Archive for October, 2009

A lesson my mother taught me…

Posted: October 29, 2009 in family

My mother passed away six years ago on the night of December 9 in Lucknow.Why did I suddenly think of her? My student Ruchika Shah’s note on Facebook about life and the way we see it through our coloured lenses triggered it off. I told Ruchika I’d comment on her note in detail, but memories came flooding back…

From Trichur to Lahore; from Meerut, to Aligarh; from Patna to Bhagalpur to Ooty; and finally to Pune where she lived with us after she retired as a teacher; then moving with us to Delhi, Chandigarh and finally Lucknow, where she died my mother lived life on her terms.

She walked out on an abusive husband, with her two children and brought them up on 400 bucks a month, till she could afford to. When she couldn’t do so anymore, she sent me off to Pune to stay with her younger sister and my elder brother to Patna to live with my father. In a way that was good because both of us brothers grew up with memories of a man, neither of us ever wanted to see or be like.

My mother loved life and had more friends among the teenagers than she had among people her age. My friends were her best friends. They would discuss movies, books, their drinking, smoking, girlfriends/boyfriends, affairs, just about anything with her. Somehow, youngsters gravitated towards her much more easily without bothering about the difference in age. To them she was always “one of us.” If she was leaving town, I would be getting an auto-rickshaw and a friend would call up to say he was coming over to take her to the station!

Till three years prior to her death she was (metaphorically speaking) the life and soul of every party! Her memory for people, faces and places was phenomenal. She taught us the importance of nurturing friendships. The friendships she made lasted a lifetime. She could fly off to London and stay with friends for months and months and they would renew her visa without telling her when it was time for her leave! She could just take off for Bangalore or Delhi and be welcomed with open arms. When she died, my cousins and friends called to express their condolences, not because of my relationship with them, but because of their relationship with her.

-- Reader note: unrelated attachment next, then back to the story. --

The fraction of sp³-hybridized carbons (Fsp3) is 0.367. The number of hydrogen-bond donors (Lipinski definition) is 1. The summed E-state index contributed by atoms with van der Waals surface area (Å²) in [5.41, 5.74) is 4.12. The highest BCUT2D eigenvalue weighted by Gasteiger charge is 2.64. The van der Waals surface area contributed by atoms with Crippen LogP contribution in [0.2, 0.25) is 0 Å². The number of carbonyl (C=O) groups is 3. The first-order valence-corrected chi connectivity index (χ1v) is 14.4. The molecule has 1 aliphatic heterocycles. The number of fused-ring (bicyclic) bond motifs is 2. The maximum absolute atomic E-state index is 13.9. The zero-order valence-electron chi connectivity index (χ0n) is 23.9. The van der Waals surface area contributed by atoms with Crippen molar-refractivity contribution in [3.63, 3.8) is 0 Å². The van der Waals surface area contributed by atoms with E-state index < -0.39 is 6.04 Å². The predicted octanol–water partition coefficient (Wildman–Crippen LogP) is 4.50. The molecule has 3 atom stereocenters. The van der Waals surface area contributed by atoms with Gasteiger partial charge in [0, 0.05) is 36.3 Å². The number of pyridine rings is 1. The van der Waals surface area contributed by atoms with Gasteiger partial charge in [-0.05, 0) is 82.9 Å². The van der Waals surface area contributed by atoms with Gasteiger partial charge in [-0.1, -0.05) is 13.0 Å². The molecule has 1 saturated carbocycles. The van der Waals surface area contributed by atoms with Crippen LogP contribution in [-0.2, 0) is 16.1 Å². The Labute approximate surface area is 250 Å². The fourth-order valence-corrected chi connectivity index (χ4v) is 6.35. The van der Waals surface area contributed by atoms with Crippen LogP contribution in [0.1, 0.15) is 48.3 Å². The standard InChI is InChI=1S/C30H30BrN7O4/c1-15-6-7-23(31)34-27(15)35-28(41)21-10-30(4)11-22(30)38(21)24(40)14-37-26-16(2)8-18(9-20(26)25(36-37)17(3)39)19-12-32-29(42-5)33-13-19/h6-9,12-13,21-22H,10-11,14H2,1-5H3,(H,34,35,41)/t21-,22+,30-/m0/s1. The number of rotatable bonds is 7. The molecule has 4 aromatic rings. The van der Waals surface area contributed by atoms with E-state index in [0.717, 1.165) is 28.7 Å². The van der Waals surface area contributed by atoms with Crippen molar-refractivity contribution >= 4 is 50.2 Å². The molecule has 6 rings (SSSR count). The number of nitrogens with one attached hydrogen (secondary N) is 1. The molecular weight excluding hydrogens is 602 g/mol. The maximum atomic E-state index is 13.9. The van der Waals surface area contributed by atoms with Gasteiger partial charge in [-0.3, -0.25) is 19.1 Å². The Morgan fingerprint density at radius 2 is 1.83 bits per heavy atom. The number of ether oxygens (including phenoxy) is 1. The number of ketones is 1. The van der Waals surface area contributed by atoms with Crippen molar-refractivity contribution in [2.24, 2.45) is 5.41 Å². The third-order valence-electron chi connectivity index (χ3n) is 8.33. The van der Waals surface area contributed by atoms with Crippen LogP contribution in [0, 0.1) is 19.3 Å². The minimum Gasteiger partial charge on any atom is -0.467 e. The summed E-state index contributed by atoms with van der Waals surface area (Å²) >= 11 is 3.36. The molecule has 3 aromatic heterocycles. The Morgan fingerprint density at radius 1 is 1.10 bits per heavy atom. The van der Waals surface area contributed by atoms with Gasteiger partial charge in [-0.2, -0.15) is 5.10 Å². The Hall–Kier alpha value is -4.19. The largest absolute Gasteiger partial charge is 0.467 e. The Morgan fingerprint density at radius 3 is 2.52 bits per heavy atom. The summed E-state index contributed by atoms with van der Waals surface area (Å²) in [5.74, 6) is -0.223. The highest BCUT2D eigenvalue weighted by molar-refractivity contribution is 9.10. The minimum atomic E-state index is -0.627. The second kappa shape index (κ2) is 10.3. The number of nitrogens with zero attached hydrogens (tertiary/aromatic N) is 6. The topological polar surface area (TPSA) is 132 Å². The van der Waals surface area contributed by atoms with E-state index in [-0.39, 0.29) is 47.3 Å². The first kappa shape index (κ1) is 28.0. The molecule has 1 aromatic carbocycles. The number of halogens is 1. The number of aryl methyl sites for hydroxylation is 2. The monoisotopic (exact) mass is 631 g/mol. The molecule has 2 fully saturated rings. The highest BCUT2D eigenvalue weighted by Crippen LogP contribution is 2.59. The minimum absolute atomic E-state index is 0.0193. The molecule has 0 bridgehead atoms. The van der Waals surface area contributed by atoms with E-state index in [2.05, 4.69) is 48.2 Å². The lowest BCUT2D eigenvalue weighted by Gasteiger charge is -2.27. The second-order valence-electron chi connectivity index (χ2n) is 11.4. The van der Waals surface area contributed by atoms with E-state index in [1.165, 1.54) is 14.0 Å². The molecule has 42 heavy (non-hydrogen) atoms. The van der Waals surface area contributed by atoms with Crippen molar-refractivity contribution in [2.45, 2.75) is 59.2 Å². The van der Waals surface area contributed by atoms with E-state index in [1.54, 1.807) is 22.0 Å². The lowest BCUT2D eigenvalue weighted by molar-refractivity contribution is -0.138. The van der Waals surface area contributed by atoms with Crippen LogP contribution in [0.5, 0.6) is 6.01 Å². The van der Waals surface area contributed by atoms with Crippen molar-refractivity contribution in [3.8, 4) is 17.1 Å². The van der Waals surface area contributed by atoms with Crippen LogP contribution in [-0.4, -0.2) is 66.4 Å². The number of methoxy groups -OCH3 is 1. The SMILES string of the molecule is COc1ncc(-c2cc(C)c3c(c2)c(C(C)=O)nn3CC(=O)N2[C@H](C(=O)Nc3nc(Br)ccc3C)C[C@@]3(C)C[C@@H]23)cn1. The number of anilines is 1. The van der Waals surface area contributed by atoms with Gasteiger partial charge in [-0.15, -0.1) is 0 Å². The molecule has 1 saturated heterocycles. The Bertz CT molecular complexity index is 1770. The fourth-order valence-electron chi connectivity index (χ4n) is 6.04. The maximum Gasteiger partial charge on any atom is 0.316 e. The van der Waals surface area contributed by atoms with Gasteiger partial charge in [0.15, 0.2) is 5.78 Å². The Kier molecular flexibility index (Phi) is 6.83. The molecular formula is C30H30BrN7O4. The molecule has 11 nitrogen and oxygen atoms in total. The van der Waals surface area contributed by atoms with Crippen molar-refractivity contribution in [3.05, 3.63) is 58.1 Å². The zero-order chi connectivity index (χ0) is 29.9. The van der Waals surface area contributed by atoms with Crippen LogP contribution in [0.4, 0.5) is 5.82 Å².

Then, sometime in 2000 everything went downhill, although, thinking back, the problems set in almost ten years before her death. But we had no inkling. The alarm bells rang first when we heard that she had got off a long distance train at a Railway Station somewhere in UP, in the dead of night, barefoot, telling the conductor that she was meeting a friend. She sat on a bench on the platform “waiting for her friend” and the train left without her. It was only because of an alert station master that she was reunited at another station with her sister, who she had been travelling with, and escorted by a Railway Police official. When I asked her what she thought she was up to, she giggled like a schoolgirl, blissfully unaware of what she had done. There were other signs such as not being able to smell anything, but none of us paid any attention to it.

The doctors at the PGI Chandigarh told us she had dementia in the last stage. She stopped recognizing people, family and started seeing people who were long gone into eternity. She started hiding her food in her cupboard as if afraid that we would stop feeding her. She would talk about calls she got from friends, even though the phone had not rung the whole day. Then she started saying things completely unintelligible.

It was ironical, that she was diagnosed with a disease that destroyed something that she always prided herself on – her memory.In Lucknow, a year before her death, she was reduced to a walking, talking zombie, swearing at anyone she saw, kicking and biting anyone who dared to approach her to reason with her. Yet we were unwilling to accept that her mind was too far gone into the abyss.

The night she died, I returned home from work just after midnight. My aunt asked me to check on her because she was asleep. I called out softly and touched her shoulder. It was stiff. I tried to turn her, but rigor mortis had already set in. In death she was peaceful, unlike the turmoil we had seen in the last few years of her life.Sadly, more than remembering the life she lived and loved, it’s those last three years that are imprinted on my mind.